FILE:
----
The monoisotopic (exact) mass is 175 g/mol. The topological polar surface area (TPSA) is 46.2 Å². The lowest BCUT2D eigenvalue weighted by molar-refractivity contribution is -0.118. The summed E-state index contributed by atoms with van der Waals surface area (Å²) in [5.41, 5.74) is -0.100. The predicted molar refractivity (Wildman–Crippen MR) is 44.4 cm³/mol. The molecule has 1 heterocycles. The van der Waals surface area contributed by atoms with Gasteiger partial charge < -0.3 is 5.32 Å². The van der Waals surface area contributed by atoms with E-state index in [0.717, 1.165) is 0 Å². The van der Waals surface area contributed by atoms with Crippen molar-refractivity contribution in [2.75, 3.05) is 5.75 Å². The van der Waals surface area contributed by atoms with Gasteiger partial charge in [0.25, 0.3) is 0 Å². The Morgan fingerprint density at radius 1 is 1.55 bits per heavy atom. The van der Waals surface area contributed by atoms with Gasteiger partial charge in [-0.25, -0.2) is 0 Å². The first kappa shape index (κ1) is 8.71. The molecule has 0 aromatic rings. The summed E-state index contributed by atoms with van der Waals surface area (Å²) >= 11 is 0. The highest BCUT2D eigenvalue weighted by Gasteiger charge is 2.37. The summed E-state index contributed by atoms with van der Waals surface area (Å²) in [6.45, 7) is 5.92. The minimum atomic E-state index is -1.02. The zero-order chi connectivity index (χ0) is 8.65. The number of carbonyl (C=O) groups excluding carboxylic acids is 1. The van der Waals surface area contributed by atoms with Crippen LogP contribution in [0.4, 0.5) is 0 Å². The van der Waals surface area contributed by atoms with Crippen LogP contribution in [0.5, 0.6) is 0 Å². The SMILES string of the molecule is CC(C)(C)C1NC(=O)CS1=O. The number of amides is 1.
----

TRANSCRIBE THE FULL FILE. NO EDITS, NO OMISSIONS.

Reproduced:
The monoisotopic (exact) mass is 175 g/mol. The topological polar surface area (TPSA) is 46.2 Å². The lowest BCUT2D eigenvalue weighted by molar-refractivity contribution is -0.118. The summed E-state index contributed by atoms with van der Waals surface area (Å²) in [5.41, 5.74) is -0.100. The predicted molar refractivity (Wildman–Crippen MR) is 44.4 cm³/mol. The molecule has 1 heterocycles. The van der Waals surface area contributed by atoms with Gasteiger partial charge < -0.3 is 5.32 Å². The van der Waals surface area contributed by atoms with E-state index in [0.717, 1.165) is 0 Å². The van der Waals surface area contributed by atoms with Crippen molar-refractivity contribution in [2.75, 3.05) is 5.75 Å². The van der Waals surface area contributed by atoms with Gasteiger partial charge in [0.25, 0.3) is 0 Å². The Morgan fingerprint density at radius 1 is 1.55 bits per heavy atom. The van der Waals surface area contributed by atoms with Gasteiger partial charge in [-0.25, -0.2) is 0 Å². The first kappa shape index (κ1) is 8.71. The molecule has 0 aromatic rings. The summed E-state index contributed by atoms with van der Waals surface area (Å²) >= 11 is 0. The highest BCUT2D eigenvalue weighted by Gasteiger charge is 2.37. The summed E-state index contributed by atoms with van der Waals surface area (Å²) in [6.45, 7) is 5.92. The minimum atomic E-state index is -1.02. The zero-order chi connectivity index (χ0) is 8.65. The number of carbonyl (C=O) groups excluding carboxylic acids is 1. The van der Waals surface area contributed by atoms with Crippen LogP contribution in [0.4, 0.5) is 0 Å². The van der Waals surface area contributed by atoms with Crippen LogP contribution in [0.5, 0.6) is 0 Å². The SMILES string of the molecule is CC(C)(C)C1NC(=O)CS1=O. The number of amides is 1.